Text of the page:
extends to the north of the T shape quay along the east coast to the positions of stations 5 and 6. On the west
coast of the Island the polluted area are limited to the vicinity of the Azarpad Jetty. Apart from the above
mentioned areas, the shallow water sediments around the rest of the Kharg Island in most of the west coast and
in the north and south of the Island can be considered as not polluted.
The origin of aliphatic hydrocarbons (AHC) in Kharg Island sediments
Hydrocarbons in sediments might be originated from fossil petroleum origin resulted from human activities or
originated from biological activities of Algae, Planktons, Bacteria, marine animals and terrestrial vascular plants.
In this part, the origin of hydrocarbons in studied region was determined through developing a set of present
indices and the position ofo bservance pollutants in each of the stations. In Kharg Island by regarding to oil
activities in this area, crude oil is considered as the first oil pollutant. Relative abundance of normal alkanes with
different numbers of carbons or predominance of the specified alkane in sediments can be the index of certain
types of oil hydrocarbons presence in sediment samples. Therefore, the presence of 18-carbons normal alkane (n-
C18) in sediment samples shows the oil origin of observed hydrocarbons (Clarke and Finely., 1973). Odd
carbons normal alkanes with low number of carbon atoms such as 17 carbon normal alkane (n-C17) is identified
as the index of phytoplankton hydrocarbons presence (Tolosa et al., 2004). Normal alkanes with odd numbers of
carbon 27, 29 and 31 (n-C31, n-C29 and n-C27) are introduced as the index of plant waxes presence with land
organic plant origin (Tulloch, 1976). N-C16 index, which is equal to n-alkanes/n-C16, is the number less than 15
for polluted samples by fossil petroleum and the number more than 50 for polluted samples by biological
hydrocarbons (Clarke and Finely., 1973). Carbon priority index (CPI) is defined such as equation (1) with
Boehm and Requejo in1986:
CPI= 2(C27+C29)/ C26 + (2C28) + C30 (1)
The CPI index is about 1 for petroleum hydrocarbons, while it varies from 3 to 6 for vascular plants and for
non-polluted sediments by fossil oils (Colombo et al., 1989). The other index is the Odd/Even index, which is
the ratio of odd numbers of carbon atoms to even numbers. This ratio varies about 1 for petroleum, while for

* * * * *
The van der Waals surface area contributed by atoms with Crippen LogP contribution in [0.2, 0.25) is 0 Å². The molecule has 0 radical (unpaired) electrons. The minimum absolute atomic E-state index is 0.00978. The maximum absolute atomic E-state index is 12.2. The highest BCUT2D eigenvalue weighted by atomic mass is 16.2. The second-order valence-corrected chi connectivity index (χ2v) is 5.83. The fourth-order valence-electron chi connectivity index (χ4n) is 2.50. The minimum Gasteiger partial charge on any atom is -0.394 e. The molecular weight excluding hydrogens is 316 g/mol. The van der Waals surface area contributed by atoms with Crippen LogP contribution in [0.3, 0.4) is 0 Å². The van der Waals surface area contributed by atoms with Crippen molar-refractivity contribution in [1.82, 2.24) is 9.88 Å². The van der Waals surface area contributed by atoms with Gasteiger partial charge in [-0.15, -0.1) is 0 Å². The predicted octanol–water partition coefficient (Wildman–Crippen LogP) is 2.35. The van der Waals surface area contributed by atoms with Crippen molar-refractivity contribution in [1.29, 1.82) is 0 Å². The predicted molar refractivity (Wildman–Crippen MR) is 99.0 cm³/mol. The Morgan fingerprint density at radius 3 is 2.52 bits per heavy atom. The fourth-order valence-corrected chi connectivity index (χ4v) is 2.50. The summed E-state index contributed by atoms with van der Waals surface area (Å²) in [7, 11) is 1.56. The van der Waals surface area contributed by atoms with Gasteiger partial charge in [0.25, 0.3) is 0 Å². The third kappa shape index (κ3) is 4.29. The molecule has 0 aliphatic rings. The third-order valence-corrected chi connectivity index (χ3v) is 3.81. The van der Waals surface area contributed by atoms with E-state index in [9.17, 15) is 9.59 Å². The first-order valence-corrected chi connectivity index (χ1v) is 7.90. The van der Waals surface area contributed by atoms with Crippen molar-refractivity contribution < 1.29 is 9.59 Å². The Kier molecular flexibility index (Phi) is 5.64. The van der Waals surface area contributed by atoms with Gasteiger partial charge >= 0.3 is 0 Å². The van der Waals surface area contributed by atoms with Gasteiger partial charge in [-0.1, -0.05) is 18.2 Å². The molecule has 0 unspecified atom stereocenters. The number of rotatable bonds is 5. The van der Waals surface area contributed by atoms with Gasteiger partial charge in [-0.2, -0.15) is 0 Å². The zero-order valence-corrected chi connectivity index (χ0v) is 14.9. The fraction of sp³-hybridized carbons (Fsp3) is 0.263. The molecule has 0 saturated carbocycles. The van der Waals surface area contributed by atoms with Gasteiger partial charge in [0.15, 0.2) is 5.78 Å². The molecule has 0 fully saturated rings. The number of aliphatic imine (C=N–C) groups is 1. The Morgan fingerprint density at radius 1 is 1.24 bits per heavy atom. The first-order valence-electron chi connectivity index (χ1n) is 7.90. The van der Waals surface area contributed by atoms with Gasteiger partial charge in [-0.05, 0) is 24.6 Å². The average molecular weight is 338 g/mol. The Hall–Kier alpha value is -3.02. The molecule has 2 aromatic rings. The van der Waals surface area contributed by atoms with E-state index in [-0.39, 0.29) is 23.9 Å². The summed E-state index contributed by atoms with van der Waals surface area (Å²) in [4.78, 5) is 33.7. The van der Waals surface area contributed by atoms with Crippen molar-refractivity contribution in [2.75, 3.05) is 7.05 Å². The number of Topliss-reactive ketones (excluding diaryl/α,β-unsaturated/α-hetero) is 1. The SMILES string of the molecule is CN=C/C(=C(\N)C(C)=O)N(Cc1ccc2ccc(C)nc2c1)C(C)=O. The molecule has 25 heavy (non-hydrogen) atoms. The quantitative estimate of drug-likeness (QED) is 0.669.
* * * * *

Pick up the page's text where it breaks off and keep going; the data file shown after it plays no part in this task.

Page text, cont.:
plant waxes; alkanes with odd chain are 8 to 10 times more than alkanes with even carbon chain.
In some diagrams we show normal alkanes concentration profiles with different numbers of carbon atoms in
stations of the study area. As these profiles show, in stations numbers 2, 3 and 4, which are eastern dock of
island (T shape quay) and in stations 8 and 9, which are on the proximity of western jetty (Azarpod jetty), 18
carbons with normal alkane has the most rate in compositions and this shows the presence of oil hydrocarbons.
At stations number 7 and 10, 17 carbons with normal alkane has the most rate and these rates show the presence
of phytoplankton hydrocarbons in these stations. At stations 1, 5, 6 and 11 by increasing the distance from oil
docks placed on island, the rate of n-C17 concentration is more than n-C18 and this indicates that in these
stations present hydrocarbon in the sediment has biological origin. By regarding to insignificant concentration of
earth alkanes (n-C27, n-C29 and n-C31) in general profile of normal alkanes, there are no hydrocarbons with
land vascular and organic plants in surface sediments of the study area. Because of the plant poverty in Kharg
Island, lack of presence of terrestrial plants hydrocarbons is observed.
The range of n-C16 index, in sediments of this region is 6.36 to 332.4. This rate in stations 2, 3, 4, 5, 8 and 9
are less than 15 and typical of the polluted sediments of this region from petroleum. However, this rate is more
than 50 in other stations (stations 1, 6, 7, 10 and 11), this means the pollution of sediments in these regions is 
from the type of biological hydrocarbons. The other index is “CPI” which is between 0.75 and 5.7, and from its
results in stations 2, 3, 4 and 10, we can find out that in all the point near the oil quays of Kharg Island, there are
oil sources in coastal sediments. In other stations, the rates of these indices show that their hydrocarbons have
biological origins. Some stations including stations number 1, 5, 6, 7, 8 and 11 have not oil pollutions.
Evaluation of observing hydrocarbons concentrations based on ratio of alkans with odd carbon numbers to evens
shows that this ratio varies in a range from 0.8 to 7.36. These rates are equal to one in stations No. 2, 3, 4, 5, 8
and 9.In other stations including 1, 6, 7, 10, 11 this quantity is more and there are high concentrations of old
normal alkanes which suggests that there are biological sources with plant waxes for hydrocarbons. Therefore,
general position of observed hydrocarbons in sediments of Kharg Island coastline suggests that there are fossil
oil origins in the proximity of oil jetties in which high oil activities are performing and there are biological and
natural origins in other stations of the island.
The pollution of the sediments in the studied area from the total petroleum hydrocarbons (TPH) was investigated
by oil hydrocarbons analysis in coastline sediments of Kharg Island and also by comparative analysis of these
concentrations with the present guidelines and standards. The results of the studies based on the total petroleum
hydrocarbons concentration indicate the high pollution in some stations and very low to average pollution in
other stations from oil activities resources. At stations near to the eastern and western docks (particularly near T
shape quay), this rate is high and by getting away from oil terminals, this rate is reduceing.In northern and
southern regions of island, this rate also reaches to the minimum. Using the relative indices, it has been shown
that the observed hydrocarbons in studied sediments have natural phytoplankton origin in farther points from
jetties; in addition to havingoil origin in most of the east and west stations and near the oil terminals.